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“Help me, it’s like the walls are caving in.
Sometimes I feel like giving up,
No medicine is strong enough.
Someone help me.
I’m crawling in my skin.
Sometimes I feel like giving up
But I just can’t.
It isn’t in my blood.”

~Sean Mendes

I really listened to these lyrics for the first time a few weeks ago and they hit me. Hard. This is a description of an anxiety and/or a depression hole, folks, pure and simple. I’ve, of course, heard of Sean Mendes, but I didn’t know that he sang this song until yesterday. It’s clear, though, that he knows a more than a bit about anxiety and depression. Here’s a bit more from the same song:

“Laying on the bathroom floor, feeling nothing.
I’m overwhelmed and insecure, give me something
I could take to ease my mind slowly.
Just have a drink and you’ll feel better.
Just take her home and you’ll feel better.
Keep telling me that it gets better.
Does it ever?”

Sounds completely hopeless, yes? That’s because it is, at the time. He’s absolutely hit the nail on the head. When you “fall” into one of these holes, this is the feeling. And it’s scary. And it sucks. And, for a while, it feels like you’ll never be right again. In my case, eventually I do feel right again, quicker these days than before I started talk therapy a few years ago, but for some, it lasts for days, weeks, and months. Through therapy, I’ve learned strategies to cope, but while that helps to quiet the demons, it doesn’t keep them away entirely. The combination of extended childhood trauma plus my genetic disposition toward depression make it clear that I will probably always need some sort of therapeutic outlet. I know that and I’ve made peace with that. I’m strong, but not strong enough to carry this thing by myself.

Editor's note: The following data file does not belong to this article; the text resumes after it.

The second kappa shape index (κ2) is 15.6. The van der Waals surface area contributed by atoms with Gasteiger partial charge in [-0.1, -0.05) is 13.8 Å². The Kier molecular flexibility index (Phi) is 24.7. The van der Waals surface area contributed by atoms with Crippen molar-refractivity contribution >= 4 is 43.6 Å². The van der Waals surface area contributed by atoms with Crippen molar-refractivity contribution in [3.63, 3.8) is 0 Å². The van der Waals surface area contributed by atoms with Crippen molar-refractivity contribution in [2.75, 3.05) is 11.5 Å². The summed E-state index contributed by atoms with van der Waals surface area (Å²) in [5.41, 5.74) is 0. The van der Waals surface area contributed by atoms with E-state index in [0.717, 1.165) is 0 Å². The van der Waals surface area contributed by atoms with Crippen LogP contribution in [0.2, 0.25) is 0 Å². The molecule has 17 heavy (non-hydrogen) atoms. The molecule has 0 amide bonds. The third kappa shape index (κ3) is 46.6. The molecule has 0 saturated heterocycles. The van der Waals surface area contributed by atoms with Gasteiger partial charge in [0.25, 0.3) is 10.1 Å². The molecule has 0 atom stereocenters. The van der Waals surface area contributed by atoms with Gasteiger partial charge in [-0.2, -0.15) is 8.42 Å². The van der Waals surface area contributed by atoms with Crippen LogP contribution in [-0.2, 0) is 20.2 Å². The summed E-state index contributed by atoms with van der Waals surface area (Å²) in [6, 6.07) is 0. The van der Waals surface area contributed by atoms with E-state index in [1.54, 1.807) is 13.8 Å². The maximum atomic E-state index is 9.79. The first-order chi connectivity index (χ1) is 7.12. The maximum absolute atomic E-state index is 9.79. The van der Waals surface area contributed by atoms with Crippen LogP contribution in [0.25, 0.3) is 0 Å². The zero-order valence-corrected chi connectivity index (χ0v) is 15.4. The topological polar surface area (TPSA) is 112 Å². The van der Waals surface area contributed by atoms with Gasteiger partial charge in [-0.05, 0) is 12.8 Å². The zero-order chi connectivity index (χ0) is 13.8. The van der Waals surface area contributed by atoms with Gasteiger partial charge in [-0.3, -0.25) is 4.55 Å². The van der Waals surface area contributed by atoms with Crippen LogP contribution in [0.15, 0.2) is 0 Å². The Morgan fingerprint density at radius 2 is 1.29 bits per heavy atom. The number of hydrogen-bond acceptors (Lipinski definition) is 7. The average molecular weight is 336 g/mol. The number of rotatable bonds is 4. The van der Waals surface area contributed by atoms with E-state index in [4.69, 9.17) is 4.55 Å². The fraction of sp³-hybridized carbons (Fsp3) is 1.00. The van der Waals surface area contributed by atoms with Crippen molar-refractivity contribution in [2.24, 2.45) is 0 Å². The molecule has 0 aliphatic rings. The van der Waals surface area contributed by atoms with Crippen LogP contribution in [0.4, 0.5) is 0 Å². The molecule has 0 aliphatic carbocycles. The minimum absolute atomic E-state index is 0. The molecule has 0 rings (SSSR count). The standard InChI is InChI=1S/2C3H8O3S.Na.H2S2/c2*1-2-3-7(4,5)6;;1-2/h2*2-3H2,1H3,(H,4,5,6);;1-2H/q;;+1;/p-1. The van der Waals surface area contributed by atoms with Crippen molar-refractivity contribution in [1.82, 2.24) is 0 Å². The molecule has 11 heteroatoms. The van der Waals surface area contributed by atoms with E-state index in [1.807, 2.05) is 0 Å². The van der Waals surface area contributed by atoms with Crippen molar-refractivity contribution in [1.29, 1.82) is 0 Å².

And I’m not by myself. Besides my therapist, Marty is a huge support and I have no doubt that my “holes” frustrate him at times, but he’s done his best to understand and he has learned about depression in order to help me with what I need at the time, which is usually for him to keep a watchful distance and let me ride it out in silence. He never complains.

I wish I could control it.

Twice, I’ve seen posts on Facebook this week about choosing to be happy, that you only have to make the choice to be happy and it will be all better. How easy that sounds! Unfortunately, I can’t choose or pray my way out of this disease any more than I can choose or pray my way out of any other disease. Just because it has to do with my brain doesn’t make it easier to get rid of than bronchitis or a broken arm. It amazes me that people still think that way.

What has brought all of this depression talk on, you ask? These past two weeks have been a struggle for me; it’s been rough. Triggering, in popular talk. Writing helps me deal with it. I’m not okay with mocking sexual assault victims, in public or otherwise, but right now, the administration of our country seems fine with that. I’m hurting, not just for me, but for all victims, especially for those have kept it to themselves, who were not believed or helped. My heart aches for them.

The worst thing was the laughter at the Trump rally as he mocked Dr. Ford, especially after he had called her testimony credible. My god, that was hard to stomach. Vile, really. Inhuman. Who thinks that this is okay? How much of a scum do you have to be to laugh at someone who has clearly been victimized, whether or not you believe it was the named perpetrator? I felt sick when heard it. A lot of bad words were flung at the TV screen.

I’ve been there, been through it. Years of it. I didn’t make a noise about it until it was too late, legally, to make a noise. I didn’t report at the time, I was terrified. I was a child, and then a teenager. But it happened. I know that. The step-monster knows that. That is enough for me. I understand why things don’t come out until later. You have to be strong enough, first. That takes time for some of us.

Depression sucks, and I have to be stronger than it is, but I’m tired this week. Exhausted, really, but I’m okay. When triggers like this happen, you have to work through it, you have to process what’s going on and choose how you will respond, but it has felt like a continual battle lately. I need a break. I know it will pass, and there will be good days, really good days. But I know that it’s waiting in the wings, just waiting for that next rape “joke”, that next unexpected scene in a television show, that next disturbing section in a book. Then, the cycle begins again but by then, there’s a reserve of strength to deal with it.

“Sometimes I feel like giving up
But I just can’t.
It isn’t in my blood.”

I’m not giving up; not even close. There’s too much to fight for and after a short bit, I’ll be back to fight again.

You are not alone.

 

 

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